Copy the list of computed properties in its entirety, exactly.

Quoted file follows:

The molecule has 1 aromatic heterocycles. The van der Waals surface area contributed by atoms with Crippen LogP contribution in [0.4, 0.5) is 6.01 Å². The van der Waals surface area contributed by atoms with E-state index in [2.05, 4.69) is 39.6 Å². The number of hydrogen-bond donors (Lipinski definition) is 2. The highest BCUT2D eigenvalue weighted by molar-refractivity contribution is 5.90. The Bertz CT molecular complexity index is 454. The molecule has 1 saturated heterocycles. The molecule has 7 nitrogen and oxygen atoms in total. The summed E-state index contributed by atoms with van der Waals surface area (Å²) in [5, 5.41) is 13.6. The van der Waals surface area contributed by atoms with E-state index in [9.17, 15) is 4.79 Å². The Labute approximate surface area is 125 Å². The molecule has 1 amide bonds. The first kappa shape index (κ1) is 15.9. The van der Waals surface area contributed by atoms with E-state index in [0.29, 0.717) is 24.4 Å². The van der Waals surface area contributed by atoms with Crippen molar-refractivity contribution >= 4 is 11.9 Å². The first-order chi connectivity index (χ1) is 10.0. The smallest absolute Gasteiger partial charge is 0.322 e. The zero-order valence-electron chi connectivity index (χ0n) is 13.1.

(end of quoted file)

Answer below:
The molecule has 1 aromatic heterocycles. The van der Waals surface area contributed by atoms with Crippen LogP contribution in [0.4, 0.5) is 6.01 Å². The van der Waals surface area contributed by atoms with E-state index in [2.05, 4.69) is 39.6 Å². The number of hydrogen-bond donors (Lipinski definition) is 2. The highest BCUT2D eigenvalue weighted by molar-refractivity contribution is 5.90. The Bertz CT molecular complexity index is 454. The molecule has 1 saturated heterocycles. The molecule has 7 nitrogen and oxygen atoms in total. The summed E-state index contributed by atoms with van der Waals surface area (Å²) in [5, 5.41) is 13.6. The van der Waals surface area contributed by atoms with E-state index in [9.17, 15) is 4.79 Å². The Labute approximate surface area is 125 Å². The molecule has 1 amide bonds. The first kappa shape index (κ1) is 15.9. The van der Waals surface area contributed by atoms with E-state index in [0.29, 0.717) is 24.4 Å². The van der Waals surface area contributed by atoms with Crippen molar-refractivity contribution >= 4 is 11.9 Å². The first-order chi connectivity index (χ1) is 10.0. The smallest absolute Gasteiger partial charge is 0.322 e. The zero-order valence-electron chi connectivity index (χ0n) is 13.1.